Tag Archives: Joint Health

Joint Health Silliness

New Information on Glucosamine and Chondroitin

By Dan Wagman, Ph.D., CSCS

Back in October 2013 my publication’s Journal of Pure Power e-Newsletter provided a review of the effects of glucosamine and chondroitin (G&C) in athletes. This, because these two supplements are said to not only heal joint pain and osteoarthritis, but to even save your joints from the supposed damage coming from training and competition (that training and competition is unhealthy for your joints is an utterly absurd proposition). Our e-Newsletter used cold, hard science to debunk these beliefs but I recently had occasion to see what the latest research on the topic reveals.


Glucosamine and chondroitin are compounds that your body produces naturally. Both substances are the principal substrates in the biosynthesis of cartilage, the connective tissue between your joints (though it’s found elsewhere in the body, too). The thinking is that if you supplement with G&C, then you end up with more of it, thus being able to rebuild damaged cartilage more effectively. Alternatively, supplementation in healthy people is presumed to act as a prophylactic so that the stresses from training and competition won’t even get to the point of being able to damage your joints.

Fact Check

Since we published our G&C review nearly five years ago, a lot of additional research has been conducted. What this has allowed scientists to do is conduct review studies. Look at that as studies on the studies in order to come up with a coherent bottom line. One of the things I learned is that the supplement companies have done a fantastic job of reaching out; G&C annual sales have hit $8.33 billion. As one study stated, “It appears that careless, uninformed, and scientifically inaccurate analysis of the evidence base may still occur…” A different study clarified by stating that “the safety and efficacy of supplements remain unclear and are often clouded by misinformation in mainstream media.”

One of the most recent reviews conducted a detailed mathematical analysis of the actual effects of G&C compared to the placebo effect. Here’s what they found:

In terms of improving pain, in the short-term G&C’s effects fell right between favoring the supplement and favoring placebo; in the medium-term G favored placebo and C fell right between favoring the supplement and placebo; in the long-term both G&C’s effects fell right between favoring the supplement and placebo. When it came to improving physical function, in the short-term G&C effects favored the supplement; in medium-term G favored placebo and C fell between favoring placebo and the supplement; same for long-term. With findings like that, how could anyone have any confidence in these supplements?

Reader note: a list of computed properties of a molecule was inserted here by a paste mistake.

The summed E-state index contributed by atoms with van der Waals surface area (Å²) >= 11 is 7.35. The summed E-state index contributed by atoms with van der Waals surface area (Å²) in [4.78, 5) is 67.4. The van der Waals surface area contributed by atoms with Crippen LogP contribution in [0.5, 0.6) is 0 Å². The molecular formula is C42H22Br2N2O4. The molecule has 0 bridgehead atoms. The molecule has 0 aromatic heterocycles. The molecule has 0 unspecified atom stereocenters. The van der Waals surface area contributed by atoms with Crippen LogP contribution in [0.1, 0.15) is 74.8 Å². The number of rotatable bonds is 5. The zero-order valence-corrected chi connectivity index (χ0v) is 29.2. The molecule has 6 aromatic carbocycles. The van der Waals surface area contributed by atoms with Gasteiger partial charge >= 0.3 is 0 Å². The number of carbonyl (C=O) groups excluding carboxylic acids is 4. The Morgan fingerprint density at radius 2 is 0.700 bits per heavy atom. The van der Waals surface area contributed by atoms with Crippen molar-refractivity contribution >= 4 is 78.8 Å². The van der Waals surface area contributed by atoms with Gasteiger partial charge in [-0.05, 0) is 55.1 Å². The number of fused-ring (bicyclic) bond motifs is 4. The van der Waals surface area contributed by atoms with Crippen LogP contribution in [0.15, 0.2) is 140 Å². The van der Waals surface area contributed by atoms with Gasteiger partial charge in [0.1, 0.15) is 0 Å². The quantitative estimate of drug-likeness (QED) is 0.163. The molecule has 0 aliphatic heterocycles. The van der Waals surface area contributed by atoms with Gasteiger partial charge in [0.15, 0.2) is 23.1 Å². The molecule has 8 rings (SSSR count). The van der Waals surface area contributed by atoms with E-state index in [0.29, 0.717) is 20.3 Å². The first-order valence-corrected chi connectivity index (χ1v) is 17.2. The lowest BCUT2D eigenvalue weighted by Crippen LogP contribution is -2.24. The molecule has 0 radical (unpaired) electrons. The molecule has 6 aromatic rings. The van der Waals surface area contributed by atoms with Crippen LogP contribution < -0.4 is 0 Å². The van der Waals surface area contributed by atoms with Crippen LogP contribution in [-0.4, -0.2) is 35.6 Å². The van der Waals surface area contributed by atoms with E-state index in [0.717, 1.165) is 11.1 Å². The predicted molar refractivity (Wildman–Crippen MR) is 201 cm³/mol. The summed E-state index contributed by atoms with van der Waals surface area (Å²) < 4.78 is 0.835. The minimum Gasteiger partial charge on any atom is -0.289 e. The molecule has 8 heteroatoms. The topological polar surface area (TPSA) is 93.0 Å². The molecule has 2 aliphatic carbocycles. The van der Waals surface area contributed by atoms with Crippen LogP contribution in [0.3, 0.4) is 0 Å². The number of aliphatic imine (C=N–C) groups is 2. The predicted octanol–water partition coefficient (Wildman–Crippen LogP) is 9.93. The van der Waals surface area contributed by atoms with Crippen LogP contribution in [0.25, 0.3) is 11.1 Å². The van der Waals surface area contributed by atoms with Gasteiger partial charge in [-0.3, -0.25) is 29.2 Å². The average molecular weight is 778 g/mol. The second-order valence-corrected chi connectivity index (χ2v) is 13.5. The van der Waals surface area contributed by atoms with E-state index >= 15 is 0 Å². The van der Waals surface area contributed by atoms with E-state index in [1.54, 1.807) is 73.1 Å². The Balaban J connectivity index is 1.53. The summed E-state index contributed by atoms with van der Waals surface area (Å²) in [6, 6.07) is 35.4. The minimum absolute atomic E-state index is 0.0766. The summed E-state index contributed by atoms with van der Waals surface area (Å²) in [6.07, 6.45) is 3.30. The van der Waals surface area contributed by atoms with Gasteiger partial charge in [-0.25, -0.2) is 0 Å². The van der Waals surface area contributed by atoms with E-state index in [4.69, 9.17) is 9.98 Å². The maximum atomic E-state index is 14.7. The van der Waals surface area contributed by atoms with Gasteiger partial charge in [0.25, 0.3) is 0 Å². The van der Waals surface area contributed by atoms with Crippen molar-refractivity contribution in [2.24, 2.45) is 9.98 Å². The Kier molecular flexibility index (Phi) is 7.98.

But there’s another issue at play, that of G&C formulations. You see, there are a lot of different formulations out there and thus it becomes very difficult to ascertain what’s what. Therefore, a different review looked at the type of G&C and their effects. This study found that only patented crystalline glucosamine sulfate was able to deliver consistently high G bioavailability. Similarly, only pharmaceutical-grade C showed any effects worth noting. These findings, however, were only related to osteoarthritis. If you don’t have that condition, supplementation with G&C remains suspect if not outright foolish.

A study coming out of the field of veterinary medicine drew some interesting conclusions that I feel apply to human consumption of G&C, too. Here, the researchers from the College of Veterinary Medicine at the University of Minnesota gave 60 dogs with osteoarthritis G&C or a placebo for 97 days. The scientists learned that G&C held no benefits for the dogs. However, despite these irrefutable findings, the dogs’ owners felt that their animals improved throughout the study period, and this for the dogs that received the supplements and those that received the placebo. To the research team this meant that there was a placebo effect even in the dog owners.

Save Your Joints…er…Wallet

The proverbial bottom line is that you can’t expect G&C to be of much benefit to your joints. And if you’ve been supplementing with it and you think it’s helping, consider the very true and measurable effect called placebo. Be smart about the fact that human nature is such that it sometimes sees an effect that’s nonexistent. The supplement industry knows this and exploits it to the tune of $8.33 billion for G&C alone. Don’t allow yourself to be duped and defrauded.


  1. Bruyère, O., et al. Inappropriate claims from non-equivalent medications in osteoarthritis: A position paper endorsed by the European Society for Clinical and Economic Aspects of Osteoporosis, Osteoarthritis and Musculoskeletal Diseases (ESCEO). Aging Clin Exp Res. 2018;30:111–117.
  2. Liu, X., et al. Dietary supplements for treating osteoarthritis: A systematic review and meta-analysis. Br J Sports Med. 2018;52:167–175.
  3. Scott, R., et al. Efficacy of an oral nutraceutical for the treatment of canine osteoarthritis. Vet Comp Orthop Traumatol. 2017;5:318-323.